Saturday, December 15, 2007

sold out Vilija dinner keeps growing every year

Last Sunday at St.Matthias' Hall in the southside neighborhood of Lansingville, hundreds and hundreds of people joined together in the celebration of Vilija: the traditional slovak christmas eve meal.

Sponsored by the American Slovak Cultural Association of the Mahoning Valley, the event celebrates central european cultural traditions and raises funds for its many scholarship programs and outreach.

All people - those of Slovak decent and new visitors to the neighborhood - are welcomed into the community for a great feast with flowing wine and traditional slovak entertainment.


Last year's special guest was the Ambassador to the United States from Slovakia. This year the new bishop of the Youngstown Diocese, The Most Reverend George Murry, joined the celebration - and picked up a many words of wisdom and thanks during the offical program (in the slovak language, of course).

The meal begins with oplatky and honey, to remind us of life's sweetness. Next, big bowls of kapustnica (mushroom and sauerkraut soup) are brought to each table and distributed to each guest.


The main course is a meatless tradition, with ryba (fish), pirohy, hrach (peas), bobalky (dough balls with poppy seed), jablko (apples) and slovak beer and wine. Poppy seed and walnut kolač were availble to all for dessert.


Soon after the meal, scholarships were presented to students from various local slovak organizations. Pictured here is the student coming this year from Youngstown's sister city, Spišská Nová Ves, through the organization's exchange program. Also awarded scholarships were the local American students who studied for a year in Slovakia.


This was followed by the entertainment for the evening, this year provided by the acting and singing group the Pittsburgh Slovakians.



What's amazing about all of this is that the Slovak community in Youngstown continues to hang in there, some might say even thrive. People continue to donate their time and gifts for auction (like the signed boxing gloves by Lansingville native and resident, World Champion Kelly Pavlik). The language continues to be spoken, and the traditions continue be passed down to even younger generations.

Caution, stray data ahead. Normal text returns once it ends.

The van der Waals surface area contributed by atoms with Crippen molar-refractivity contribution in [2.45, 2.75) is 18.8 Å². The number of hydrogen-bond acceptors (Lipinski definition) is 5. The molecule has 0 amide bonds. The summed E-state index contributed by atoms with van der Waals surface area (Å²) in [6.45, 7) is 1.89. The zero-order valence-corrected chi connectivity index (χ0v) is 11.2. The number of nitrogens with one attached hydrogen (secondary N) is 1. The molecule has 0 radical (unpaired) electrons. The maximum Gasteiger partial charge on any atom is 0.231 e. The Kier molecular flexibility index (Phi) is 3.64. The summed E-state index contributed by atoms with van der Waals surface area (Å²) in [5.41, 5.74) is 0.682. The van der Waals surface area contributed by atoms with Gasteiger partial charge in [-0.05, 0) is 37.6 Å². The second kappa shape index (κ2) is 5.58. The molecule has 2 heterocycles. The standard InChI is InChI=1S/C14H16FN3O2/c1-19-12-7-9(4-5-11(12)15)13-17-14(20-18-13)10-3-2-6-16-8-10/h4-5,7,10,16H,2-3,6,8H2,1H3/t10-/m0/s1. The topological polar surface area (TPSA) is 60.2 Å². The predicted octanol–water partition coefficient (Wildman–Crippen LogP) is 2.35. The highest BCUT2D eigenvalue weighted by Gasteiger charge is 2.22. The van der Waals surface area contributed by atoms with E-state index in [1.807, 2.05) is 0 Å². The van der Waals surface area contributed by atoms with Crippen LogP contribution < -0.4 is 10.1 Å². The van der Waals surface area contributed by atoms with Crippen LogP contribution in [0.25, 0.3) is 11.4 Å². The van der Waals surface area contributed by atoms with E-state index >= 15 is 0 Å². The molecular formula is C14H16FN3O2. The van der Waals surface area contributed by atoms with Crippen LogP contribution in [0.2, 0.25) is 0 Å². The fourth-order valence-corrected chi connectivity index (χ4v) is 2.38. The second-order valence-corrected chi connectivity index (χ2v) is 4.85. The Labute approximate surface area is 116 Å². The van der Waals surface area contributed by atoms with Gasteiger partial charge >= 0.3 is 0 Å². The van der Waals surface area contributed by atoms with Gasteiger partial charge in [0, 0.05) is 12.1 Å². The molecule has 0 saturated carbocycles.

You too can be a part of all this!

And that's another jewel Youngstown has that many places don't. The appreciation and celebration of ethnic foods, the festivals, the crazy last names from the many cultures that came to this nation years ago - and continue to come today.

We've got soul, baby. And we have to keep that soul going.

We need to re-seed our neighborhoods with new immigrants, so we can build more of what makes Youngstown special (and get at least one Thai and Indian restaurant, please). Many communities across the U.S. have nothing like we do, and sometimes we need to appreciate it a little more.

Kudos to the organizers, they did a great job in organizing the Vilija.

And until the big feast next year, dobrú chuť.

4 comments:

HMac said...

Yummm! I'm still dreaming about that nut kolachi. What a wonderful evening of good friends, great food and entertaining/educational cultural presentations. Thanks for the invite... and I'm totally going to be Slovak for Halloween in 2008! ;)

George Nemeth said...

While I was working Thu at Azman's, a couple of ladies had driven up from Y-town to buy sausages.

Debra Weaver said...

Wow! that food looks fantastic! and you are quite right about encouraging immigration, the more diversity the better! next year I definately want to know about the dinner in advance.

leah1351 said...

It was a fun evening! Thanks for the invite. I should learn slovak though, I think the play would have been far more amusing. Cultural events are what keeps life interesting.